Trigger warnings. The mere mention of this term causes some people to roll their eyes. For other people, it’s an important and appreciated concept. So what do you do if you need a trigger warning, and what should we expect from the people making podcasts?
Why the controversy?
Merriam-Webster defines a trigger warning as “a statement cautioning that content may be disturbing or upsetting.” There are dozens upon dozens of more extensive definitions of this term, as well as history about its origin, but I’ll leave it at that.
A lot of people think that trigger warnings are unnecessary and that people who have sensitivities to unpleasant or upsetting content should just “deal.” (“Sensitivities” includes individuals with diagnosed mental health conditions, including post-traumatic stress disorder, or PTSD).
I listen to a LOT of podcasts, from all different types of people and production companies. Due to the quantity of podcasts I listen to, I often run across a lot of unpleasant stories or conversations. But not every podcaster includes a trigger warning. Some just plain don’t think of including them, I suspect because, for them personally, the content doesn’t cause negative emotions.
I don’t have a problem with trigger warnings in podcasts. I don’t fault a host for including them, or for not including them.
Personally, I don’t have any deep-rooted emotions or trauma that are easily triggered. But that doesn’t mean I don’t sometimes turn a podcast off, or skip ahead, when there’s something that makes me uncomfortable.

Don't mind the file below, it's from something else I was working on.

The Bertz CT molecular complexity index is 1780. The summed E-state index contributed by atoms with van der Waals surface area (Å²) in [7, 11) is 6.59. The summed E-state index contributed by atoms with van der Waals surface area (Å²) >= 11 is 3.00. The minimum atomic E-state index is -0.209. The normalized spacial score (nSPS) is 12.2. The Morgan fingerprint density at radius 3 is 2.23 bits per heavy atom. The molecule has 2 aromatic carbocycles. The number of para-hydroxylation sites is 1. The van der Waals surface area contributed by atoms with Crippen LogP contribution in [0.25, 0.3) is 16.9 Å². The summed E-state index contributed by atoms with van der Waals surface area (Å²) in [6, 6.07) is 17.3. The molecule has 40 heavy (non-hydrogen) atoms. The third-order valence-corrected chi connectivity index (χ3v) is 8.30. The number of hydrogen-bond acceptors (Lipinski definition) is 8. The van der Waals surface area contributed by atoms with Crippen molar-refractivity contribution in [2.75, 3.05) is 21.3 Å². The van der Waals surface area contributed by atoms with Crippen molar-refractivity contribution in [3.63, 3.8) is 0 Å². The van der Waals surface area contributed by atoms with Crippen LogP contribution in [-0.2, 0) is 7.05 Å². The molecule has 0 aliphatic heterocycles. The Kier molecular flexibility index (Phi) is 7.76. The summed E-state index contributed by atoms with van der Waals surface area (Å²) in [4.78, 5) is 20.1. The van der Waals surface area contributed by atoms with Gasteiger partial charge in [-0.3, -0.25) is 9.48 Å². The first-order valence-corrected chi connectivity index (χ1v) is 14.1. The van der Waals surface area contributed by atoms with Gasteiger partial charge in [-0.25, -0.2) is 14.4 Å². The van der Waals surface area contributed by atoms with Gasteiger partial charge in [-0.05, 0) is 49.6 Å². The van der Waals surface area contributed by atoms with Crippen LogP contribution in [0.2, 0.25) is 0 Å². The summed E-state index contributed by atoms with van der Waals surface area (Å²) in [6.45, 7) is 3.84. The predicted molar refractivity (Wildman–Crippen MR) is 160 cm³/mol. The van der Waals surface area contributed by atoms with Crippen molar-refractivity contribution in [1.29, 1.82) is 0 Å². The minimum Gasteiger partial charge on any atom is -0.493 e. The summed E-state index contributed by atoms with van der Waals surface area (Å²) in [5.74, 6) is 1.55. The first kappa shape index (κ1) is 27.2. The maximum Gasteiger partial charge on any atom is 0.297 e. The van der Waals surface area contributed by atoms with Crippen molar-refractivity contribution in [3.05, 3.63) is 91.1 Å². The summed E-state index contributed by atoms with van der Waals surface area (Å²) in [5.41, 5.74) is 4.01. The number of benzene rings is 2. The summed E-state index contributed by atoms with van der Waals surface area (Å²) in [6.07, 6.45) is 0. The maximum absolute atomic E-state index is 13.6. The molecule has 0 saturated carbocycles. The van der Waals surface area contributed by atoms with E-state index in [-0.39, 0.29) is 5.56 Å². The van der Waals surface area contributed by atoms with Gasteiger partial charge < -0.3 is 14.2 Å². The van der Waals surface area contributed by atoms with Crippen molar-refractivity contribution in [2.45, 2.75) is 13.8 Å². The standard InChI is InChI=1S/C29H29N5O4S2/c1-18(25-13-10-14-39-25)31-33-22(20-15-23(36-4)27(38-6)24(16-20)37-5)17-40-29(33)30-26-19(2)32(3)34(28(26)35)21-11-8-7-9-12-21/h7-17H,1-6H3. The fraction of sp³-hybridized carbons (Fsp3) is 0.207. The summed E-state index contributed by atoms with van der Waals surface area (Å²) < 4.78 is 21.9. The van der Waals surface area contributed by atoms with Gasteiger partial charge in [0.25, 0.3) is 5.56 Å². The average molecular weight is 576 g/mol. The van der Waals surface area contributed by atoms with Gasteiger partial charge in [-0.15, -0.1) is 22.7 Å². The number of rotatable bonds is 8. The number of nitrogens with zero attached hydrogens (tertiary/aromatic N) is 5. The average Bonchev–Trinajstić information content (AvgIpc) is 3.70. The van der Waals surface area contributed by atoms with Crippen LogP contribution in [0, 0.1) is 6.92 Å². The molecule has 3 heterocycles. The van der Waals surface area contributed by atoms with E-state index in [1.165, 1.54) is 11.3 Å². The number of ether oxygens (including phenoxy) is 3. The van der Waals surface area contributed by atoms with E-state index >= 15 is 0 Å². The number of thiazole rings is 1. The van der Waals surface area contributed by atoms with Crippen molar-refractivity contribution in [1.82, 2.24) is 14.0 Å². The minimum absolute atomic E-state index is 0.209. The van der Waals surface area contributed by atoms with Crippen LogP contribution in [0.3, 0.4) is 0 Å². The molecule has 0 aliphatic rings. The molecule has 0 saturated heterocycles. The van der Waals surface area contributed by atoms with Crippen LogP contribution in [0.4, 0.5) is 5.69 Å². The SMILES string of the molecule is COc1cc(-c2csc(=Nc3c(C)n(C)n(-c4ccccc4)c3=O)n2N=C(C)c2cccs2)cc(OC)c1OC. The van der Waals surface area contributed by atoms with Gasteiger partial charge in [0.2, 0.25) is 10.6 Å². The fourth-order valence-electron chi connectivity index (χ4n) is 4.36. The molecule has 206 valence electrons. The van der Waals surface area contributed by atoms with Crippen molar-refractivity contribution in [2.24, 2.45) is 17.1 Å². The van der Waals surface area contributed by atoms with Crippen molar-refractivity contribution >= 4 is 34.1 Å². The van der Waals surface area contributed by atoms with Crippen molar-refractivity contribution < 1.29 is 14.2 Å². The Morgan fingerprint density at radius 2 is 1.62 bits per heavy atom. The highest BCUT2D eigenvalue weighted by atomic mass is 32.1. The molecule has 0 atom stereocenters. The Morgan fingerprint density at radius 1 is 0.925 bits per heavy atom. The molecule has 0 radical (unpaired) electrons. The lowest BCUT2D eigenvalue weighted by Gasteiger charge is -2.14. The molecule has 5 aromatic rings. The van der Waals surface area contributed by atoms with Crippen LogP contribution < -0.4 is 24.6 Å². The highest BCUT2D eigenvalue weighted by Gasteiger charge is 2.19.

Last week, I listened to an episode of StartUp, a podcast about business and entrepreneurs. I’ve listened to all four seasons of this podcast, and I’m currently halfway through Season 5. I’ve never found an episode of this show to be disturbing, even with last season’s abundant talk about sexual harassment. But the episode I listened to last week included audio of a terrified squealing pig, which made me uncomfortable and I had to hit the skip ahead button.
StartUp didn’t include a trigger warning, and I don’t think they needed to. I skipped ahead and recovered quickly. But every listener is different. We all have different experiences from which we draw emotion, and podcasters can’t possibly know which parts of their shows will create discomfort or emotional stress for each listener.
A show that often includes trigger warnings (although they don’t always use that term) is Stuff You Missed In History Class. Often, the hosts will prep you for disturbing content at the beginning of the show, and then alert you just before they discuss it, so you can skip ahead 30 seconds or more. Now that I think about it, SYMIHC would have included a trigger for the squealing pig.
The podcasting industry has been exploding for a couple of years now, and there aren’t any hard and fast rules for podcasters. I don’t hold it against a host or producer if they fail to provide me with certain information before an episode, but I can see how other listeners might find it irresponsible. Media is a tricky business, and podcasts are just one cog in the wheel.
Do you think trigger warnings should be an essential part of a podcast? Leave a comment below and share your thoughts.